Yoga and Buddhist meditation play an enormous part in my personal story. They are the practices that have allowed me find refuge in my body, courage in my heart, and the fearlessness to walk into the darkness that once plagued me and led me to self-harm, drink, fall apart, and detach. In truth, I find that learning to relate to ourselves better equips us in our ability to relate to others. Because isn’t the ultimate goal really to help others and to be of service?
Today, I begin the first module of my 200-hour yoga teacher training with Julian Walker and Hala Khouri—two individuals I hold in high regard. I had investigated this training (Awakened Heart, Embodied Mind) for 2 years previous and allowed my fear of the adventure and deep personal investigation to get in my way. This time feels different. This time, I was finally ready. I’m grateful for this opportunity and excited to see what will ultimately unfold. Working with trauma has really become the driving force behind my own practice and has become something I’ve found beneficial for the women I work with. Those who work with trauma are inspiring and I understand that if we can unravel the web of hurt and pain, we have an opportunity for real healing, knowing that it takes willingness to feel discomfort and to face the very things that plague us.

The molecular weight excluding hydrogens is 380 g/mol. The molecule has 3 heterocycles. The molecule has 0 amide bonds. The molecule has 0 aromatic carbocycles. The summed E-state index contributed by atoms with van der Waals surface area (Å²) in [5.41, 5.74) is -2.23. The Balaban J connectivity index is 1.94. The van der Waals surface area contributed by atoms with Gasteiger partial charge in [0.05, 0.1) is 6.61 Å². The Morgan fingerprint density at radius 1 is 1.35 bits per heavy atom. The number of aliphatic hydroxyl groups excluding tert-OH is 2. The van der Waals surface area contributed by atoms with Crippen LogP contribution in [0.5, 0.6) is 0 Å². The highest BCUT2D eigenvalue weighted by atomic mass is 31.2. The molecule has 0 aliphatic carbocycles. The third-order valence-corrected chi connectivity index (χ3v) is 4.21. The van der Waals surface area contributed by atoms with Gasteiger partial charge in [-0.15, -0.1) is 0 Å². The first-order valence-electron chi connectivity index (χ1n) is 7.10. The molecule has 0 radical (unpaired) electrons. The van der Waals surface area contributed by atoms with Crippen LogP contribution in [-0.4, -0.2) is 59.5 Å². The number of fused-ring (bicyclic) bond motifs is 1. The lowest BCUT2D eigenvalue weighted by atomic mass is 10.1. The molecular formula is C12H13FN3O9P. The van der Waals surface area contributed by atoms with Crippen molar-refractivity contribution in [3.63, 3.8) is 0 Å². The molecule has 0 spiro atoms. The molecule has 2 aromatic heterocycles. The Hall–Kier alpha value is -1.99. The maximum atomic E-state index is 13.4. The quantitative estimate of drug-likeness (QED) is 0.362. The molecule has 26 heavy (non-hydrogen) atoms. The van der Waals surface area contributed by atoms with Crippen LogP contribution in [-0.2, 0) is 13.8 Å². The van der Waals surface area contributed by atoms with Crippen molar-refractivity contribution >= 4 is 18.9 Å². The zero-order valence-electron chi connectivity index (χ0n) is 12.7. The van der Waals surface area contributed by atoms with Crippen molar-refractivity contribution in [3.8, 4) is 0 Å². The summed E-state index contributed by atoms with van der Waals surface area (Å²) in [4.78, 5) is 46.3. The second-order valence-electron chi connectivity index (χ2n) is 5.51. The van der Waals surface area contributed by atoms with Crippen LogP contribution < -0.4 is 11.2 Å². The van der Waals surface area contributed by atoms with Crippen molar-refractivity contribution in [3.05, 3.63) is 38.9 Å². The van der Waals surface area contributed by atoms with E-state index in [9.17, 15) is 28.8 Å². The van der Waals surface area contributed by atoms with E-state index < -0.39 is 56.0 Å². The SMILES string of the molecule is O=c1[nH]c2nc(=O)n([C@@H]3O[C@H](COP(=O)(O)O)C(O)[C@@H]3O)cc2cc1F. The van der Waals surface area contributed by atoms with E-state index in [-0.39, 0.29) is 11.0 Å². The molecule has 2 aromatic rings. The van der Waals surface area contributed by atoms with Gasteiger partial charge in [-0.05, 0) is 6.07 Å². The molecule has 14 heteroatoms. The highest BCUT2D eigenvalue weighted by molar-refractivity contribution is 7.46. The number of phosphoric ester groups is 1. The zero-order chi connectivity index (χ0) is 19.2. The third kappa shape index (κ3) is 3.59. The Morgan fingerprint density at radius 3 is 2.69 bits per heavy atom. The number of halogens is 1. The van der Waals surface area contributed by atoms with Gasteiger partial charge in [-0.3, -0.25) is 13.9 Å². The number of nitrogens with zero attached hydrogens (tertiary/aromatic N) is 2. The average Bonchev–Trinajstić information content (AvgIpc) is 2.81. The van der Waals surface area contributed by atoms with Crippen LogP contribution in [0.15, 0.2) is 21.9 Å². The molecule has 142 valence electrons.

I didn’t just want “any” yoga teacher training, I wanted something that would foster my own healing around trauma, my need to be of service and my deep desire to help others change their relationships to their bodies and the traumas we all hold within our physical and emotional structures. This teacher training in particular blends the “ancient and modern, Buddhist and Yogic, anatomical and energetic, spiritual and psychological tools and information” to allow the practitioner/student to truly find their authentic voice in this vast world of spiritual practice, allowing themselves to truly find a space to heal and have a voice.
Check out Julian Walker’s style of yoga and his approach to training in his book, Awakened Heart, Embodied Mind: A Modern Yoga Philosophy Infused with Somatic Psychology & Neuroscience. It’s an interesting, inspiring, heart-opening read. I feel fortunate and deeply honored to be a part of this journey and excited to share whatever unfolds with the Visions community, because in many ways, you all are my heart and what also inspire me to be of service and do what I do. I’ll be journaling this adventure, so stay tuned!
“Compassion is not always nice. We can set boundaries, tell truths and express anger while still being compassionate.” Julian Walker